1

I'm concerned that in my network some background applications / virus can use my internet connection as malicious backdoor, and then I'm in trouble (i.e. authorities can think that one of my pc has done something illegitimate / illegal) so I've taken the decision to CLOSE all the outgoing connection to the network, except navigation and some other services (skype, email, ecc); but how can I perform this being secure that a virus / backdoor will utilize the ports opened to obtain the above services (ie 80, 483, 25, 143, 587 ecc.)? Should this be made at application level (what for example if a virus simulate to be "outlook.exe" and send an email to the regular port I opened?) What's the best policy for this environment? I would like to setup it in my firewall, and leaving EVERYTHING but the web and other services out. It seems to be a problem bigger than I can handle. Thank you.

1

What you want to achieve is impossible using a simple firewall that just blocks ports, exactly for the reasons you stated. A smart malicious program installed on your machine will use ports you don't block, e.g. 80, 443 or maybe the various ports used for smtp, although these aren't as reliable as 80 and 443. It might also use udp and masquerade as DNS lookups.

To catch such traffic, you'd need a firewall that inspects traffic (deep packet inspection). Or you could use an intrusion detection system; these often work by learning what constitutes "normal" traffic and then alerting you when traffic that gows outside these bounds is detected. This might be as simple as alerting you when a lot of connections to different machines are opened, or detect moee complicated patterns.

If you're a private person trying to secure a home network, I'd say the effort isn't worth the gains. It's different for a company network.

Blocking destination ports you don't need on outgoing traffic is a good first step, though, and doesn't have negative consequences. You can also block specific host names or IP adresses to block specific programs from phoning home.

0

An alternative to doing this at a network level is to use an application whitelisting program. This approach is gradually becoming recognized as one of the few feasible ways of dealing with the flood of malware out there. In this approach, only known good programs are allowed to execute - there is no guessing, signatures, heuristics or anything else, if it isn't on the allowed list, it doesn't run.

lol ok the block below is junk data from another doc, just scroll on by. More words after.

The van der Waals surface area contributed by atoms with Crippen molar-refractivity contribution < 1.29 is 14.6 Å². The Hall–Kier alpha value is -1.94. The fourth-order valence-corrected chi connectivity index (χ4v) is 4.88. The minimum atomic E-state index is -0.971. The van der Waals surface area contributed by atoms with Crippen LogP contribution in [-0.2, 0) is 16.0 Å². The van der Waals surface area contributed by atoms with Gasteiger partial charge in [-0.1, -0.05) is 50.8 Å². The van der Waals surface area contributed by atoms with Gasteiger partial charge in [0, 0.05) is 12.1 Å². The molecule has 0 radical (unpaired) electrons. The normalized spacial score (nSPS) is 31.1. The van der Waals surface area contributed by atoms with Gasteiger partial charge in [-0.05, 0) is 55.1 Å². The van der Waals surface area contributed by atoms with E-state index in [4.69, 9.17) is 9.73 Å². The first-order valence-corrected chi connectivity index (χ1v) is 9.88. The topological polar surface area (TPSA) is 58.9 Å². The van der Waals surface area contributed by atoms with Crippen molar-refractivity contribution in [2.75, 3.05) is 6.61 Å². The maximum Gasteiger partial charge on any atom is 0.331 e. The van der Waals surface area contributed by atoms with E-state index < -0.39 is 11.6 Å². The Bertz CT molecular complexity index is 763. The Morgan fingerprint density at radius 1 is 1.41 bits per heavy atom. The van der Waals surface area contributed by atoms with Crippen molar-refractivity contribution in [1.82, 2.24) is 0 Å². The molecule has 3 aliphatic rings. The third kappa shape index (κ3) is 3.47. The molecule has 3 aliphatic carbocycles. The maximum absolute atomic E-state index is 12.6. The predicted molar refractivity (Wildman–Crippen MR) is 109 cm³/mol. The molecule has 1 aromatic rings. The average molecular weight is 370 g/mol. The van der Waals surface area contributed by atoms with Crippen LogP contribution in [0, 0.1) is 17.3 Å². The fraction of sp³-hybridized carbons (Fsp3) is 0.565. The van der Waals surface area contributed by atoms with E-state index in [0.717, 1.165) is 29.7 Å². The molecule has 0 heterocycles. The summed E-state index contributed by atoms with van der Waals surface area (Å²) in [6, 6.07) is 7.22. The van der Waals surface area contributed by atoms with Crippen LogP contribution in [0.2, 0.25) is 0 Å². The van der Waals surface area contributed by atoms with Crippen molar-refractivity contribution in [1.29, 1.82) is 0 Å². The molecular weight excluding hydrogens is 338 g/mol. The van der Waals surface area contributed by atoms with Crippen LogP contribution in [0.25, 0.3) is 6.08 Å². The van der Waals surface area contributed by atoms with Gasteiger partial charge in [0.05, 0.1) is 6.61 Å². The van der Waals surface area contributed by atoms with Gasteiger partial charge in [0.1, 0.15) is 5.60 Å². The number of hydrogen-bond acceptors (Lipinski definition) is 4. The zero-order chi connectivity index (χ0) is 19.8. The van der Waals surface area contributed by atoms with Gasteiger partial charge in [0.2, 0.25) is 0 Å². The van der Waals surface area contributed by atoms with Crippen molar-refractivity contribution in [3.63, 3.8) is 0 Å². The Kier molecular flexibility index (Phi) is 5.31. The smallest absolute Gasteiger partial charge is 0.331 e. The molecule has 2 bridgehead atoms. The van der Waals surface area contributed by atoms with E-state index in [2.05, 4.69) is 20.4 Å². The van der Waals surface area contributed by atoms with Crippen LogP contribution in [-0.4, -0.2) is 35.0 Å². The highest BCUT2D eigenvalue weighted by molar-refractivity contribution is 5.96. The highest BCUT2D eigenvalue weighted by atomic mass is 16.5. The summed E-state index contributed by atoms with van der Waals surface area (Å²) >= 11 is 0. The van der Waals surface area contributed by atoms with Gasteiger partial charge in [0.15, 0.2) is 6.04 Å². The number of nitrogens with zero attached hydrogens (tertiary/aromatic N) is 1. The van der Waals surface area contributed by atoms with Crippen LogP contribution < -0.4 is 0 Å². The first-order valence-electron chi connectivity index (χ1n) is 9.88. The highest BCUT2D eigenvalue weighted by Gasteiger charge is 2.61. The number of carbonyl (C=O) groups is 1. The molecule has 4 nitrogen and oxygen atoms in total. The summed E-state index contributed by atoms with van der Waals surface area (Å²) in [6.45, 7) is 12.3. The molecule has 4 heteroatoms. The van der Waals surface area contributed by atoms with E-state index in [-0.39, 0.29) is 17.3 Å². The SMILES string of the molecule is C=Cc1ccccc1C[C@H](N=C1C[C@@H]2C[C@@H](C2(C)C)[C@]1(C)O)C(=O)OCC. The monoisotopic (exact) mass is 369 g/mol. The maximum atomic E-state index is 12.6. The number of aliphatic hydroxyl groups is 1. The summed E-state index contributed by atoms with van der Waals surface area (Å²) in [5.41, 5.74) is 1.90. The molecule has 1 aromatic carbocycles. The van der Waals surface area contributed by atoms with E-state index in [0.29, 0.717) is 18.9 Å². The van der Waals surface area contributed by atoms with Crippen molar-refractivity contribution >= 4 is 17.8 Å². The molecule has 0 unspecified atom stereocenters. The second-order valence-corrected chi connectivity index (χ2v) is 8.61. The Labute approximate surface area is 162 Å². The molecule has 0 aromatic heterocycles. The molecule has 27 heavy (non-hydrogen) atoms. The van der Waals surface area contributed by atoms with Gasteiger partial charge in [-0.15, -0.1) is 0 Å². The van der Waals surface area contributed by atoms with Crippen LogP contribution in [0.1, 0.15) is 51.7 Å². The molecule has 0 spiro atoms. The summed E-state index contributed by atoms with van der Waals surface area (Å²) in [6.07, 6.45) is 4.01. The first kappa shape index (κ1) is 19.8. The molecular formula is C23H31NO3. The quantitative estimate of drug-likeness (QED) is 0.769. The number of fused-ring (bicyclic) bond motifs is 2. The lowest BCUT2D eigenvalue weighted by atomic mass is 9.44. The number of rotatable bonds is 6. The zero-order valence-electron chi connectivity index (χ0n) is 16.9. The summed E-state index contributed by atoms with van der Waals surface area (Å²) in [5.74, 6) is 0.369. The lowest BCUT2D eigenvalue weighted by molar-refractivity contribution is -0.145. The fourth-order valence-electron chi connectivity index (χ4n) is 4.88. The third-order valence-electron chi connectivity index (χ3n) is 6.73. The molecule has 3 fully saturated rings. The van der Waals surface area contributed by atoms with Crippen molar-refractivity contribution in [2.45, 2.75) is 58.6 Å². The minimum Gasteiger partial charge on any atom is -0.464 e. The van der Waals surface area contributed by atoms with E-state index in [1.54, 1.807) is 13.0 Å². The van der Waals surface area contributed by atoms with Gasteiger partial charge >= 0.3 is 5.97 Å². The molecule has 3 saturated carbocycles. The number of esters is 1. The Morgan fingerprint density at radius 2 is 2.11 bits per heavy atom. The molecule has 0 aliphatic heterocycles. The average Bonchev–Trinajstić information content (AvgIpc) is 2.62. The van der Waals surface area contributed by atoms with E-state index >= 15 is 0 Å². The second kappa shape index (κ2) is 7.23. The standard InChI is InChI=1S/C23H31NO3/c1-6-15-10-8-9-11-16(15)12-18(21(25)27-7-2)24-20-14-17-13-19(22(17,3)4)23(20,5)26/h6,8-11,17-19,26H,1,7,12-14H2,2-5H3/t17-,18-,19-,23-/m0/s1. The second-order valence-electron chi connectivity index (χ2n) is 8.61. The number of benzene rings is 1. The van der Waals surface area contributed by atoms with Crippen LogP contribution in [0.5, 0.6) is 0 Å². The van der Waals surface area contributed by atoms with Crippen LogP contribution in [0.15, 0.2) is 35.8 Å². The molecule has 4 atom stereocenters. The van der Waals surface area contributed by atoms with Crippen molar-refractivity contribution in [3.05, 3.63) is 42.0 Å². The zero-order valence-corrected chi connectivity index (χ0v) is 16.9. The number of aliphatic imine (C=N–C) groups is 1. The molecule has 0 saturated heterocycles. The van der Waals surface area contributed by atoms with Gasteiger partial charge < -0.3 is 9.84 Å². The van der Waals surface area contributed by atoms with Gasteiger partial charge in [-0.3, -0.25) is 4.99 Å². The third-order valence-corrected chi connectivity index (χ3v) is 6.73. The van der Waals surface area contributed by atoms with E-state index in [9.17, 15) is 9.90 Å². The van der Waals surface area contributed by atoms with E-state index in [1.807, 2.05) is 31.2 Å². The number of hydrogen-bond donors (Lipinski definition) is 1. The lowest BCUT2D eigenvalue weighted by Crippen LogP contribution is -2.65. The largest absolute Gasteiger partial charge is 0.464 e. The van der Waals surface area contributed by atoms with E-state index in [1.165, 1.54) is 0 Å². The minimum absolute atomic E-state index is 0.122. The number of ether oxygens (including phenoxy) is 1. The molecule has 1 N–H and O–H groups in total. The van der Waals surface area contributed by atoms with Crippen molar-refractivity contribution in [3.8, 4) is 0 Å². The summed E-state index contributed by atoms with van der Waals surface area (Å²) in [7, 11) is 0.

It definitely impacts usability, though - it is generally considered suitable for computers that have defined usage patterns. It is more difficult where general purpose computers are concerned, where you are expecting to install programs often (since the white list is only good if you are very, very careful what goes on it).

An option, at least.

  • This is interesting. But this whitelisting should be at execution of program or packet filtering stage? I'd prefer the second. Often you need to use some application you don't trust very much for example because it is requested by a customer / supplier. – il_maniscalco Nov 22 '16 at 11:17
  • To be safe, it should be at program execution time. But, as you say, that's difficult - that's why most people aren't safe. Basically, as far as I'm aware, there are three approaches : 1) signature based. This is broken - malware changes too often. 2) Behaviour based - this program is doing network/system calls that look malware-like. Stop it. 3) Whitelist based - these programs are ok, all others are not. Cylance claims to be doing a fourth (our deep-learning trained ai says this is malware), but most programs are doing some variant of the first 2. I think the 3rd is most reliable. – crovers Nov 22 '16 at 14:38

Your Answer

By clicking “Post Your Answer”, you agree to our terms of service, privacy policy and cookie policy

Not the answer you're looking for? Browse other questions tagged or ask your own question.